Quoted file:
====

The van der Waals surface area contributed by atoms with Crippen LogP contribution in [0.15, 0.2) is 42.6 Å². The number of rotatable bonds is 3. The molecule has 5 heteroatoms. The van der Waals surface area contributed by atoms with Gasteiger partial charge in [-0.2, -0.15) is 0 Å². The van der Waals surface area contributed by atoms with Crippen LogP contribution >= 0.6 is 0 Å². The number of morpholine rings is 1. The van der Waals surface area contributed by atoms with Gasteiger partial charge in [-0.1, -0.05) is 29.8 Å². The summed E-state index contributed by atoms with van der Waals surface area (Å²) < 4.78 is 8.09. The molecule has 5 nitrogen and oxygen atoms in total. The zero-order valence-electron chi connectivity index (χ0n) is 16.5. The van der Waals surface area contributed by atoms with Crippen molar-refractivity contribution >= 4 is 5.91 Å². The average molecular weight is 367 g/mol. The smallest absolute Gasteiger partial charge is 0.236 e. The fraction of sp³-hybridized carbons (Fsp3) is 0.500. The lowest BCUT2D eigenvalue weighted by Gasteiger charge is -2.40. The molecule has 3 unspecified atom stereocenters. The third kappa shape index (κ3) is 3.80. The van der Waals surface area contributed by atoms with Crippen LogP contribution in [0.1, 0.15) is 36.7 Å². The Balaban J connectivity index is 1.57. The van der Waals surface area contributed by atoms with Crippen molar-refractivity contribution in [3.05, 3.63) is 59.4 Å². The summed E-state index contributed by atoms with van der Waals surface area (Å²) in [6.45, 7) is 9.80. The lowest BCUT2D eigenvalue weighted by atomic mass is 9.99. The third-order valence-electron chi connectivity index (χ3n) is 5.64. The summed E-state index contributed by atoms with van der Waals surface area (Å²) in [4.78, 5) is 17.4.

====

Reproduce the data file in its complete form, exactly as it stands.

The van der Waals surface area contributed by atoms with Crippen LogP contribution in [0.15, 0.2) is 42.6 Å². The number of rotatable bonds is 3. The molecule has 5 heteroatoms. The van der Waals surface area contributed by atoms with Gasteiger partial charge in [-0.2, -0.15) is 0 Å². The van der Waals surface area contributed by atoms with Crippen LogP contribution >= 0.6 is 0 Å². The number of morpholine rings is 1. The van der Waals surface area contributed by atoms with Gasteiger partial charge in [-0.1, -0.05) is 29.8 Å². The summed E-state index contributed by atoms with van der Waals surface area (Å²) < 4.78 is 8.09. The molecule has 5 nitrogen and oxygen atoms in total. The zero-order valence-electron chi connectivity index (χ0n) is 16.5. The van der Waals surface area contributed by atoms with Crippen molar-refractivity contribution >= 4 is 5.91 Å². The average molecular weight is 367 g/mol. The smallest absolute Gasteiger partial charge is 0.236 e. The fraction of sp³-hybridized carbons (Fsp3) is 0.500. The lowest BCUT2D eigenvalue weighted by Gasteiger charge is -2.40. The molecule has 3 unspecified atom stereocenters. The third kappa shape index (κ3) is 3.80. The van der Waals surface area contributed by atoms with Crippen LogP contribution in [0.1, 0.15) is 36.7 Å². The Balaban J connectivity index is 1.57. The van der Waals surface area contributed by atoms with Crippen molar-refractivity contribution in [3.05, 3.63) is 59.4 Å². The summed E-state index contributed by atoms with van der Waals surface area (Å²) in [6.45, 7) is 9.80. The lowest BCUT2D eigenvalue weighted by atomic mass is 9.99. The third-order valence-electron chi connectivity index (χ3n) is 5.64. The summed E-state index contributed by atoms with van der Waals surface area (Å²) in [4.78, 5) is 17.4.